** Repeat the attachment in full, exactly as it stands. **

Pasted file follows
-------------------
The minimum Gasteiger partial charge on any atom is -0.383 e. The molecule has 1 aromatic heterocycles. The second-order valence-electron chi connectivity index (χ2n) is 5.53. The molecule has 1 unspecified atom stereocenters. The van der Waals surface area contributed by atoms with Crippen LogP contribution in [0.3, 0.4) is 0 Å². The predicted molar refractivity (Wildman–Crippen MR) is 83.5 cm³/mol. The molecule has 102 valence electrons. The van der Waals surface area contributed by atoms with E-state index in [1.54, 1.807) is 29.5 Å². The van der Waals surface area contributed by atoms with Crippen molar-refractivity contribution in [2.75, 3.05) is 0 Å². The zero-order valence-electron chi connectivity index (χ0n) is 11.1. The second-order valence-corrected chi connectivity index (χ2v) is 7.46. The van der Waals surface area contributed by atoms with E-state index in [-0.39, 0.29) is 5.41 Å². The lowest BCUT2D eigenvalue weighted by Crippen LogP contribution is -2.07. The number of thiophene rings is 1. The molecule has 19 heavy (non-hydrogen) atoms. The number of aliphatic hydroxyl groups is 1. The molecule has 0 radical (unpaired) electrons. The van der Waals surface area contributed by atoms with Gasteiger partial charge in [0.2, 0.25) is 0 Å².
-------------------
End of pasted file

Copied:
The minimum Gasteiger partial charge on any atom is -0.383 e. The molecule has 1 aromatic heterocycles. The second-order valence-electron chi connectivity index (χ2n) is 5.53. The molecule has 1 unspecified atom stereocenters. The van der Waals surface area contributed by atoms with Crippen LogP contribution in [0.3, 0.4) is 0 Å². The predicted molar refractivity (Wildman–Crippen MR) is 83.5 cm³/mol. The molecule has 102 valence electrons. The van der Waals surface area contributed by atoms with E-state index in [1.54, 1.807) is 29.5 Å². The van der Waals surface area contributed by atoms with Crippen molar-refractivity contribution in [2.75, 3.05) is 0 Å². The zero-order valence-electron chi connectivity index (χ0n) is 11.1. The second-order valence-corrected chi connectivity index (χ2v) is 7.46. The van der Waals surface area contributed by atoms with E-state index in [-0.39, 0.29) is 5.41 Å². The lowest BCUT2D eigenvalue weighted by Crippen LogP contribution is -2.07. The number of thiophene rings is 1. The molecule has 19 heavy (non-hydrogen) atoms. The number of aliphatic hydroxyl groups is 1. The molecule has 0 radical (unpaired) electrons. The van der Waals surface area contributed by atoms with Gasteiger partial charge in [0.2, 0.25) is 0 Å².